If you provide a shipper with incorrect measurements, they may re-weigh and re-classify your freight and bill you for this service. You’ll be doing yourself and your chosen carrier a massive administrative favor by understanding and preparing everything properly beforehand.
2. Proper Packing and Protection
Step-deck trucking, for example, won’t necessarily protect your freight from bad weather, so proper packing is vital for safe transit. While most heavy machinery shipping can be done with crates, some machines and equipment require special packaging like anti-corrosion protectors or Conestoga trailers.
It’s the shipper’s responsibility to assemble crates, pack machinery to be shipped, and prepare packaging labels and shipping instructions. It’s not unheard of for a carrier to refuse to ship incorrectly packed freight. So, if you’re unsure, check what your carrier’s specifications are.
3. Insurance the Machinery
Whether shipping insurance is worth the cost depends entirely on your shipping volume and the value of your heavy machinery. While reputable carriers have liability insurance, this doesn’t always cover damage, loss, or theft of your freight. It’s highly advisable to insure your goods. Should something happen to them, the insurance will pay out the full value.
4. Find the Right Shipping Partner
Always work with a reputable and experienced shipping company that is familiar with handling your type of equipment. It’s best to choose a seasoned company with a strong network of reliable carriers who offer a range of solutions at competitive prices. Be wary of going for the cheapest option, as cutting corners may lead to damaged freight and shipping delays.
Important Things to Consider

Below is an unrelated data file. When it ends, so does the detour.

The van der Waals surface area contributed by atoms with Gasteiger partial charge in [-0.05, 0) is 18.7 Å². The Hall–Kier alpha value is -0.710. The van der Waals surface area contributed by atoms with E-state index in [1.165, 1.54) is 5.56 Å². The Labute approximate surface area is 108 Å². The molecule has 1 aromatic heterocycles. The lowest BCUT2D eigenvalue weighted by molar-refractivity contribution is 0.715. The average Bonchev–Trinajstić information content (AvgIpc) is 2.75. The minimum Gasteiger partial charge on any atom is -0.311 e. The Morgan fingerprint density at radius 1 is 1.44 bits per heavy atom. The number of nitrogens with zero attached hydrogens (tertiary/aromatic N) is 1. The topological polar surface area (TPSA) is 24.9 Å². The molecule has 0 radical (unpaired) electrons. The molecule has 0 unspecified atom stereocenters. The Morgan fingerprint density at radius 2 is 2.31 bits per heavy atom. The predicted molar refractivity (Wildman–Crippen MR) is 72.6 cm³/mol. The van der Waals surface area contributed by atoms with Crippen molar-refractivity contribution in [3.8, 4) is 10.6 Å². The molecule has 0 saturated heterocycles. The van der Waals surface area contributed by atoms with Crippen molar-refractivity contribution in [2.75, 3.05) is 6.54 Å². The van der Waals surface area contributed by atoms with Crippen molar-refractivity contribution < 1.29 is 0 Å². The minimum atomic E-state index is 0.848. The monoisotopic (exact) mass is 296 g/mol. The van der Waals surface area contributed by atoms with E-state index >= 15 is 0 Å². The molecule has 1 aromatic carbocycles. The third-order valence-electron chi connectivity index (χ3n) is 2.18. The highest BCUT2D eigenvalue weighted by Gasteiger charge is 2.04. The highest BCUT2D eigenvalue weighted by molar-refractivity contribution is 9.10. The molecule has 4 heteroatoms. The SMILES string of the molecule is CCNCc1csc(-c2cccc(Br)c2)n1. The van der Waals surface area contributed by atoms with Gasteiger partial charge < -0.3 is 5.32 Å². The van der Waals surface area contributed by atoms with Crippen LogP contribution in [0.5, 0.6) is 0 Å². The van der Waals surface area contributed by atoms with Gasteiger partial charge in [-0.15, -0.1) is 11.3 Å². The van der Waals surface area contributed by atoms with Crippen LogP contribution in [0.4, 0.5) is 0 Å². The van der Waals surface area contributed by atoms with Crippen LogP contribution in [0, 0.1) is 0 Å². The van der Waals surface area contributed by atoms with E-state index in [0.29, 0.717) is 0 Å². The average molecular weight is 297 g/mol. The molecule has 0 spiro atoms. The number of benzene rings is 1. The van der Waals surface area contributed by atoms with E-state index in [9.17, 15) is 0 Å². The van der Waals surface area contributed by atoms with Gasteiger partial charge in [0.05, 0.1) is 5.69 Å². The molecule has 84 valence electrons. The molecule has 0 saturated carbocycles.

Through adequate preparation, you can improve shipping costs and the process in general.
Make sure all shipping paperwork is ready. Some shipping companies handle permits on behalf of their clients, in which case, find out what documents you need to provide.
Consult the Manual
Check the owner’s manual or consult the manufacturing company to determine the correct method of dismantling your machinery, if that is even required. For instance, most will advise leaving engines upside down overnight to get rid of oil and the removal of all batteries.
Be sure to label all parts before shipping and to make note of them in an inventory, especially if you’re unfamiliar with the machine. This makes reassembling much easier after machinery delivery.
If you or your business lack the resources to transport heavy machinery safely, hiring a professional freight trucking may be the best solution for you. At Cowtown Express, we gather the proper documentation, ensure correct loading, and work with highly trained drivers.
Whether it’s an oversized machine or a large volume shipment, we have the experience and resources to complete the job. Our fleet of heavy haulers includes flatbeds, drop decks, step decks, and other specialized trailers to fit your heavy machinery shipping needs. Contact us for a free heavy equipment shipping quote.